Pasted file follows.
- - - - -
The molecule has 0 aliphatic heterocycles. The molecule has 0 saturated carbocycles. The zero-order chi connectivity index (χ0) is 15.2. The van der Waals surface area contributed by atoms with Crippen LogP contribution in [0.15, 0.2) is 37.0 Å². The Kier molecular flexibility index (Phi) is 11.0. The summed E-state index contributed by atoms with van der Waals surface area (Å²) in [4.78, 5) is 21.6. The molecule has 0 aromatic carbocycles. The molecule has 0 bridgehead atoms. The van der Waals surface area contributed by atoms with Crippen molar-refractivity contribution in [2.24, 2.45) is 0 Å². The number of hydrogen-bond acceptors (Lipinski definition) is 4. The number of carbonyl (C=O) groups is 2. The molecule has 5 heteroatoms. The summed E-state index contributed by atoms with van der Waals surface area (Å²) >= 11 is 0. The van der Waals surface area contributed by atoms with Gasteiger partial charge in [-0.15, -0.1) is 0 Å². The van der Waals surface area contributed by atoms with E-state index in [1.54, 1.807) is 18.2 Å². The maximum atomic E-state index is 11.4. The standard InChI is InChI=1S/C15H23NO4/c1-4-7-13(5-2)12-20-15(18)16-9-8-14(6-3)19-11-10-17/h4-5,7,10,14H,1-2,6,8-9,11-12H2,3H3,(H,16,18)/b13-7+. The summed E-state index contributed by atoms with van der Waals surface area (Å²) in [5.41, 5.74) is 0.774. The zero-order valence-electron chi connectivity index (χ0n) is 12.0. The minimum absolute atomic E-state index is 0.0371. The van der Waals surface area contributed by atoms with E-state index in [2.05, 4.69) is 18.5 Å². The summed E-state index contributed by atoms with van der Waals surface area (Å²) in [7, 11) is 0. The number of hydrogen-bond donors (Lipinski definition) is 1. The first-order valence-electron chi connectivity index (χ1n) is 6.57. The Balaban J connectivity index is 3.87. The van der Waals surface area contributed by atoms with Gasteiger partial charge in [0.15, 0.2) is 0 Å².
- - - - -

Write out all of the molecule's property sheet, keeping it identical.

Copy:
The molecule has 0 aliphatic heterocycles. The molecule has 0 saturated carbocycles. The zero-order chi connectivity index (χ0) is 15.2. The van der Waals surface area contributed by atoms with Crippen LogP contribution in [0.15, 0.2) is 37.0 Å². The Kier molecular flexibility index (Phi) is 11.0. The summed E-state index contributed by atoms with van der Waals surface area (Å²) in [4.78, 5) is 21.6. The molecule has 0 aromatic carbocycles. The molecule has 0 bridgehead atoms. The van der Waals surface area contributed by atoms with Crippen molar-refractivity contribution in [2.24, 2.45) is 0 Å². The number of hydrogen-bond acceptors (Lipinski definition) is 4. The number of carbonyl (C=O) groups is 2. The molecule has 5 heteroatoms. The summed E-state index contributed by atoms with van der Waals surface area (Å²) >= 11 is 0. The van der Waals surface area contributed by atoms with Gasteiger partial charge in [-0.15, -0.1) is 0 Å². The van der Waals surface area contributed by atoms with E-state index in [1.54, 1.807) is 18.2 Å². The maximum atomic E-state index is 11.4. The standard InChI is InChI=1S/C15H23NO4/c1-4-7-13(5-2)12-20-15(18)16-9-8-14(6-3)19-11-10-17/h4-5,7,10,14H,1-2,6,8-9,11-12H2,3H3,(H,16,18)/b13-7+. The summed E-state index contributed by atoms with van der Waals surface area (Å²) in [5.41, 5.74) is 0.774. The zero-order valence-electron chi connectivity index (χ0n) is 12.0. The minimum absolute atomic E-state index is 0.0371. The van der Waals surface area contributed by atoms with E-state index in [2.05, 4.69) is 18.5 Å². The summed E-state index contributed by atoms with van der Waals surface area (Å²) in [7, 11) is 0. The number of hydrogen-bond donors (Lipinski definition) is 1. The first-order valence-electron chi connectivity index (χ1n) is 6.57. The Balaban J connectivity index is 3.87. The van der Waals surface area contributed by atoms with Gasteiger partial charge in [0.15, 0.2) is 0 Å².